National Treasure: Book of Secrets dug up an estimated $45.5 million on around 5,800 screens at 3,832 sites, the third biggest Christmas opening weekend on record behind The Lord of the Rings: The Fellowship of the Ring and Meet the Fockers. Walt Disney Pictures' adventure was the only new picture appealing to a broad range of moviegoers, much like last Christmas' Night at the Museum. While the premise of clearing a family's name may not have seemed as exciting as the first movie's historical treasure hunt, Book of Secrets retained the spirit of its predecessor in the marketing, and its strong start was a testament to the goodwill generated by that picture's success, much like the Pirates of the Caribbean franchise. The first Treasure debuted to a surprisingly potent $35.5 million in 2004 and spent three weekends at No. 1, winding up with $173 million by the end of its run.
Diving an alarming 56 percent, I Am Legend nabbed a sizable estimated $34.2 million for $137.5 million in ten days. Alvin and the Chipmunks was more impressive, down 35 percent to an estimated $29 million for $84.9 million in ten days.
The rest of the new wide releases were modest at best, though it's important to note that Christmas openings tend to be muted as business is spread across everyday through New Year's. Debuts within this timeframe indicate higher final grosses than comparably-sized starts at other times of the year.
Charlie Wilson's War appropriated an estimated $9.6 million at 2,575 sites, which was less than The Good Shepherd on the same weekend last year. The political comedy was relatively soft compared to similar past movies such as Dave and Primary Colors, especially considering the supposed star power of Tom Hanks and Julia Roberts. One detraction was a poster that, instead of centering on Mr. Hanks and matching the movie's title, obscured the star and made the Philip Seymour Hoffman character the centerpiece.
Another picture with big name talent failed to ignite, though it had relatively more verve than Charlie Wilson's War. The latest pairing of director Tim Burton and actor Johnny Depp, Sweeney Todd: The Demon Barber of Fleet Street, coughed up an estimated $9.4 million at 1,249 theaters, which was a less attended start than their first Christmas collaboration, Edward Scissorhands. Though based on the Stephen Sondheim musical of the same name, the musical looked too much like Depp's recent macabre fare, including Pirates, The Libertine and From Hell among others, to distinguish itself.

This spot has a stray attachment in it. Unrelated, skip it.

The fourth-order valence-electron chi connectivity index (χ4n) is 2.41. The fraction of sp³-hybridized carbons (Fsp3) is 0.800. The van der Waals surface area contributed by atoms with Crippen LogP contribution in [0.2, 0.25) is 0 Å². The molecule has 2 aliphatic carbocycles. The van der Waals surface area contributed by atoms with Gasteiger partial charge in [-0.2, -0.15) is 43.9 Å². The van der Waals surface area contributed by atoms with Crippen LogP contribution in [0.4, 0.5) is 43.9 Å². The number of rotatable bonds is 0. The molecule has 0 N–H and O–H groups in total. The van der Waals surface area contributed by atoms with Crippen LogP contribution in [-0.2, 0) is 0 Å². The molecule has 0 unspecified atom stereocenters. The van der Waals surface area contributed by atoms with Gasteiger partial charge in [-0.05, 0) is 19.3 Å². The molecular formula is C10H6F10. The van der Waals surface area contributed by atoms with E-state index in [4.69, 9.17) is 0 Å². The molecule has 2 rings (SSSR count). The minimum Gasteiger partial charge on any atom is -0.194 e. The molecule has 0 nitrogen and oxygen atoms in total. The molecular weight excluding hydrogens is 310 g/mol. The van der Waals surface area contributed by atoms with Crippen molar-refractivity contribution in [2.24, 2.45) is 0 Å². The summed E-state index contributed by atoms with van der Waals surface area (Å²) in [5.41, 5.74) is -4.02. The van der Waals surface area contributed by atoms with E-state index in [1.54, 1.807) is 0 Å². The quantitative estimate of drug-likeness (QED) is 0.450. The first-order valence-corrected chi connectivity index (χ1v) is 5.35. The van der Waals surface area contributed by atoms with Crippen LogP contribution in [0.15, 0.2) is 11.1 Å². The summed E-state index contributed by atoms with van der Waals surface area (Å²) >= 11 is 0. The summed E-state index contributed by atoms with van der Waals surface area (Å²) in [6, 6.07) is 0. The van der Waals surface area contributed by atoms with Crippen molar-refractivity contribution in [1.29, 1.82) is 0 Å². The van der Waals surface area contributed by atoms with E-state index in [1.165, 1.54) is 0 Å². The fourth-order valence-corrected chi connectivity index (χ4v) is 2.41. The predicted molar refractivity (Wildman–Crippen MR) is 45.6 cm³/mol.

P.S. I Love You collected an estimated $6.5 million at 2,454 locations, which was about the same as another Warner Bros. picture about the loss of loved ones, We Are Marshall from last Christmas. Within its sub-genre, P.S. I Love You was par for course.
Walk Hard: The Dewey Cox Story stumbled out of the gate with an estimated $4.1 million at 2,650 venues. Though prominently promoted as being from "the guy who brought you Knocked Up and Superbad," the subject matter of the $35 million comedy, spoofing Walk the Line and other music biographies, was largely incongruous with the audience for those movies. Besides, music pictures, especially about rock stars that aren't real, routinely struggle at the box office, though some find their audience after the fact, like This Is Spinal Tap.
In limited release, Juno and Atonement expanded to around 300 sites each. Juno grossed a solid estimated $3.4 million. The comedy goes nationwide on Christmas day to 998 theaters. Atonement wasn't as flashy with its estimated $2 million.
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• Weekend Box Office Results